Sunrise Community Futures now in Moosomin

Moosomin Chamber of Commerce

October 23, 2023, 2:22 pm
Ryan Kiedrowski, Local Journalism Initiative Reporter

Leanne Porter, a Business Development Officer with Sunrise Community Futures, has recently opened an office in town. She explained what Community Futures can do for entrepreneurs during the Oct. 17 Chamber of Commerce meeting.

A new business service is available in Moosomin.

Leanne Porter, Business Development Officer with Sunrise Community Futures, has just opened up an office in Moosomin, on Broadway Avenue beside the Cork and Bone Bistro.

The Moosomin area has always been in the area served by Sunrise, but office have been in Weyburn and Estevan, 200 km away.

“When I applied for the job, they thought it would be interesting to have somebody out in this region,” Porter said during a presentation to the Moosomin Chamber of Commerce on Oct. 17.

With 13 regions in Saskatchewan and 267 across Canada, Community Futures has been helping entrepreneurs realize their dreams since the 1990s.

The main pillars of Community Futures are providing loans, advice and support for rural entrepreneurs. Their mission is to support the development of our regional economy, and are funded by Prairies Economic Development Canada.

“We do startups, expansions, purchases - we’re not limited by the age of the entrepreneur,” Porter explained.

Even finding a place to start for those curious about entrepreneurship can be a challenge, something Porter is more than eager to help with.

“Advice is free for so many things, but mine is good advice!” Porter said. “It’s a great place to start for people to ask questions.”

Whether the challenge is drafting a business plan, finding assistance on how to flesh out a business idea, or regarding marketing and general operational systems, Porter has answers via a wide range of services offered by the organization.

“Basically what we like to call ourselves is a developmental lender,” she said.

Porter also noted Sunrise Community Futures has a regional economic development coordinator based in Redvers.

Christina Birch has done a lot of work in the Moosomin area, and is actively seeking what current needs are present and how best to address them. Her expertise in strategic planning is well-known throughout the area.

Online resources
Porter also spoke about the Sunrise Community Futures website, which she said has valuable resources for entrepreneurs. Detailed instructions on how to draft a business plan and pitch a business idea are but a couple of examples. Regular webinars and presentations cover a wide variety of topics to better educate those interested in launching their business idea. Other topics include grant writing, how to engage volunteers, and succession planning. A webinar series is also about to begin, providing valuable information and advice.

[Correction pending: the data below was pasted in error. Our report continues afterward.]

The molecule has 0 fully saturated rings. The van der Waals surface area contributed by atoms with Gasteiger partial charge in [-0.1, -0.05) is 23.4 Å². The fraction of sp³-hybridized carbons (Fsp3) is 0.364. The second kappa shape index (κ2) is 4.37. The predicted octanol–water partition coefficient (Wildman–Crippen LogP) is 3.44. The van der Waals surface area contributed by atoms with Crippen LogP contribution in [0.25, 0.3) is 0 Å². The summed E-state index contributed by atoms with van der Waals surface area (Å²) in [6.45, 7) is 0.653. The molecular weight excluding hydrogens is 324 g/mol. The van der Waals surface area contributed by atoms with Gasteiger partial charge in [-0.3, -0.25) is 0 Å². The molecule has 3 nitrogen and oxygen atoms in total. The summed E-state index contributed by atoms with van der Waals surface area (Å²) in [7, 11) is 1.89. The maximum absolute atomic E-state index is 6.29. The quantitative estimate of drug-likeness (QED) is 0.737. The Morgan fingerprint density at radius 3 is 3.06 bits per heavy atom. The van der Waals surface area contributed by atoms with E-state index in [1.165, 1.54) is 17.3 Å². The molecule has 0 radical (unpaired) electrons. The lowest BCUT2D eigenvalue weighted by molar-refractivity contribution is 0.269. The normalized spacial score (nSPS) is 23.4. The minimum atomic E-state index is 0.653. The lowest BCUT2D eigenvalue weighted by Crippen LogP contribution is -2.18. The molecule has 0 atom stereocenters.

“Every month, we have a virtual ‘how to start a business’,” said Porter. “So I quite often will direct people to that.”

The purpose of off the these features is to best prepare entrepreneurs; setting them up for success.

“I think sometimes people get excited, they order business cards and they’re ready to go, but there’s quite a few things that they need to think about before that,” Porter said.

According to a report on performance results for the 2021-2022 year, people in the southeast are accessing Sunrise Community Futures as 600 participants took part in business training sessions.

The team provided 342 business advisory services during the same timeframe, and were involved in 31 community-based projects. Lending in that time - still in the throes of the COVID-19 pandemic - had a dollar value of $323,796 with 15 loans and 28 jobs created as a result.

Show me the money
Perhaps the first association for those who do know about Community Futures is the fact that they provide loans when other entities might turn someone away. Biz Start and Biz Boost micro-loans of up to $25,000 can get an idea off the ground, or bring the top-up funds to an existing project.

With an interest rate of prime plus two per cent, no principal payments for six moths and no penalty for an early payout, such lending options are an easier reach for small business.

For those requiring access to more funds, Community Futures has loans up to $150,000 and beyond.

Loans are reviewed by a board comprised of members from across the region.

This is a huge benefit as these members often have valuable personal knowledge of the applicants that may sway a crucial funding decision.

Another interesting source of funding is the Entrepreneurs with Disabilities grant.

A small boost of $750, Porter noted that the grant covers “anything that impacts you day-to-day.”

It could be used for someone living with anxiety, for example, or any other disability.

Some creative uses for the funding include mentorship, bookkeeping advice and specialized training.

Getting the kids involved
Another exciting program from Community Futures to spur the minds of young entrepreneurs is the YouthBiz program, open to students from Grade 6-12.

“YouthBiz is in it’s 17th year, we’ve had 3,000 students participate in it and given out $30,000 worth of prizes,” said Porter of the mainstay project.

Through YouthBiz, students create a business —real or fictitious—and go through the process of creating a business plan, building a webpage and captaining the digital promotion of their company.

Tech help
Porter pointed out GO Digital Sask program, which offers assistance with the online world.

“Pre-pandemic, we did some surveys and we found out that there was a need for more online presence,” Porter said.

GO Digital Sask can provide assistance with online presence in many ways, from websites to social media.

The Moosomin Community Futures office is now open at 806 Broadway Avenue.